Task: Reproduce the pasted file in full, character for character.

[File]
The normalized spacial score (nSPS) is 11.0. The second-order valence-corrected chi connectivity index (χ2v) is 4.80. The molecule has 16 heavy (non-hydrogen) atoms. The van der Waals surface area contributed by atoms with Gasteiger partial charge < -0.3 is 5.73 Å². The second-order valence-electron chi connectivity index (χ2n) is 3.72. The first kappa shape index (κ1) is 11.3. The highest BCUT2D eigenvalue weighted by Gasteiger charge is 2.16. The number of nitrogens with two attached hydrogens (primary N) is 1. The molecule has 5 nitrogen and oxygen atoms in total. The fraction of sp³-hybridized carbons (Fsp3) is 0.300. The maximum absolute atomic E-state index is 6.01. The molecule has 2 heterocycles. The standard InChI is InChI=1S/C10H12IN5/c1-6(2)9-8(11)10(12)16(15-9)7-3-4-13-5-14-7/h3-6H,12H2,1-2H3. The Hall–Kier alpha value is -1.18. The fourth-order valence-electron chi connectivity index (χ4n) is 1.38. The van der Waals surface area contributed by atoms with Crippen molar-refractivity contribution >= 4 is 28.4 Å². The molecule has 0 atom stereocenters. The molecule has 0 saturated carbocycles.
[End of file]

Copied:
The normalized spacial score (nSPS) is 11.0. The second-order valence-corrected chi connectivity index (χ2v) is 4.80. The molecule has 16 heavy (non-hydrogen) atoms. The van der Waals surface area contributed by atoms with Gasteiger partial charge < -0.3 is 5.73 Å². The second-order valence-electron chi connectivity index (χ2n) is 3.72. The first kappa shape index (κ1) is 11.3. The highest BCUT2D eigenvalue weighted by Gasteiger charge is 2.16. The number of nitrogens with two attached hydrogens (primary N) is 1. The molecule has 5 nitrogen and oxygen atoms in total. The fraction of sp³-hybridized carbons (Fsp3) is 0.300. The maximum absolute atomic E-state index is 6.01. The molecule has 2 heterocycles. The standard InChI is InChI=1S/C10H12IN5/c1-6(2)9-8(11)10(12)16(15-9)7-3-4-13-5-14-7/h3-6H,12H2,1-2H3. The Hall–Kier alpha value is -1.18. The fourth-order valence-electron chi connectivity index (χ4n) is 1.38. The van der Waals surface area contributed by atoms with Crippen molar-refractivity contribution >= 4 is 28.4 Å². The molecule has 0 atom stereocenters. The molecule has 0 saturated carbocycles.